On 2 April 1801, a British fleet under the command of Admiral Sir Hyde Parker attacked and defeated the neutral Danish-Norwegian fleet anchored near Copenhagen. Vice-Admiral Horatio Nelson led the main attack. He famously disobeyed Parker's order to withdraw, destroying many of the Dano-Norwegian ships before a truce was agreed. Copenhagen is often considered to be Nelson's hardest-fought battle, surpassing even the heavy fighting at Trafalgar. It was during this battle that Lord Nelson was said to have "put the telescope to the blind eye" in order not to see Admiral Parker's signal to cease fire.
The Second Battle of Copenhagen (or the Bombardment of Copenhagen) (16 August – 5 September 1807) was from a British point of view a preemptive attack on Copenhagen, targeting the civilian population to yet again seize the Dano-Norwegian fleet. But from a Danish point of view, the battle was a terror bombardment on their capital. Particularly notable was the use of incendiary Congreve rockets (containing phosphorus, which cannot be extinguished with water) that randomly hit the city. Few houses with straw roofs remained after the bombardment. The largest church, Vor frue kirke, was destroyed by the sea artillery. Several historians consider this battle the first terror attack against a major European city in modern times.
Despite the disasters of the early 19th century, Copenhagen experienced a period of intense cultural creativity known as the Danish Golden Age. Painting prospered under C.W. Eckersberg and his students while C.F. Hansen and Gottlieb Bindesbøll brought a Neoclassical look to the city's architecture. In the early 1850s, the ramparts of the city were opened to allow new housing to be built around The Lakes (Danish: Søerne) that bordered the old defences to the west. By the 1880s, the districts of Nørrebro and Vesterbro developed to accommodate those who came from the provinces to participate in the city's industrialization. This dramatic increase of space was long overdue, as not only were the old ramparts out of date as a defence system but bad sanitation in the old city had to be overcome. From 1886, the west rampart (Vestvolden) was flattened, allowing major extensions to the harbour leading to the establishment of the Freeport of Copenhagen 1892–94. Electricity came in 1892 with electric trams in 1897. The spread of housing to areas outside the old ramparts brought about a huge increase in the population. In 1840, Copenhagen was inhabited by approximately 120,000 people. By 1901, it had some 400,000 inhabitants.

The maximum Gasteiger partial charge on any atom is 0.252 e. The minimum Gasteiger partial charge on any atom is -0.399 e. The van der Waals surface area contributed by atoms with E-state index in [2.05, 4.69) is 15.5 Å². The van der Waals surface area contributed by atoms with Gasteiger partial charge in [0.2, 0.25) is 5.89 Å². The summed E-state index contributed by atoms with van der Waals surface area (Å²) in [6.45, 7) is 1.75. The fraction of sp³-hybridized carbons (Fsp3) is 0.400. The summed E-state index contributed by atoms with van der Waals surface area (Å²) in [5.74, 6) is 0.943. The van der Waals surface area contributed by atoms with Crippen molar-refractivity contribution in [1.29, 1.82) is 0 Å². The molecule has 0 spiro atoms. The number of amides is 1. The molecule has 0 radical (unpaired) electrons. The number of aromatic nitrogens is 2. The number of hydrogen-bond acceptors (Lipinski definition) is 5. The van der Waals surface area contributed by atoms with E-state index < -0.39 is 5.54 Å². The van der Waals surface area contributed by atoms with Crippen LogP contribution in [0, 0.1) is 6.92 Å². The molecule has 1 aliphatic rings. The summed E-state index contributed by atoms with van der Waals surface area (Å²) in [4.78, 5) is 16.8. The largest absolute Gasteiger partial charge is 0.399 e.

The Tivoli Gardens is an amusement park and pleasure garden located in central Copenhagen between the City Hall Square and the Central Station. It opened in 1843, making it the second-oldest amusement park in the world. Among its rides are the oldest still operating rollercoaster Rutschebanen from 1915 and the oldest ferris wheel still in use, opened in 1943. Tivoli Gardens also serves as a venue for various performing arts and as an active part of the cultural scene in Copenhagen.
Copenhagen has several handball teams—a sport which is particularly popular in Denmark. Of clubs playing in the "highest" leagues, there are Ajax, Ydun, and HIK (Hellerup). The København Håndbold women's club has recently been established. Copenhagen also has ice hockey teams, of which three play in the top league, Rødovre Mighty Bulls, Herlev Eagles and Hvidovre Ligahockey all inner suburban clubs. Copenhagen Ice Skating Club founded in 1869 is the oldest ice hockey team in Denmark but is no longer in the top league.
Frederiksberg, a separate municipality within the urban area of Copenhagen, lies to the west of Nørrebro and Indre By and north of Vesterbro. Its landmarks include Copenhagen Zoo founded in 1869 with over 250 species from all over the world and Frederiksberg Palace built as a summer residence by Frederick IV who was inspired by Italian architecture. Now a military academy, it overlooks the extensive landscaped Frederiksberg Gardens with its follies, waterfalls, lakes and decorative buildings. The wide tree-lined avenue of Frederiksberg Allé connecting Vesterbrogade with the Frederiksberg Gardens has long been associated with theatres and entertainment. While a number of the earlier theatres are now closed, the Betty Nansen Theatre and Aveny-T are still active.
Apart from the selection of upmarket restaurants, Copenhagen offers a great variety of Danish, ethnic and experimental restaurants. It is possible to find modest eateries serving open sandwiches, known as smørrebrød – a traditional, Danish lunch dish; however, most restaurants serve international dishes. Danish pastry can be sampled from any of numerous bakeries found in all parts of the city. The Copenhagen Bakers' Association (Danish: Københavns Bagerlaug) dates back to the 1290s and Denmark's oldest confectioner's shop still operating, Conditori La Glace, was founded in 1870 in Skoubogade by Nicolaus Henningsen, a trained master baker from Flensburg.
By the beginning of the 20th century, Copenhagen had become a thriving industrial and administrative city. With its new city hall and railway station, its centre was drawn towards the west. New housing developments grew up in Brønshøj and Valby while Frederiksberg became an enclave within the city of Copenhagen. The northern part of Amager and Valby were also incorporated into the City of Copenhagen in 1901–02.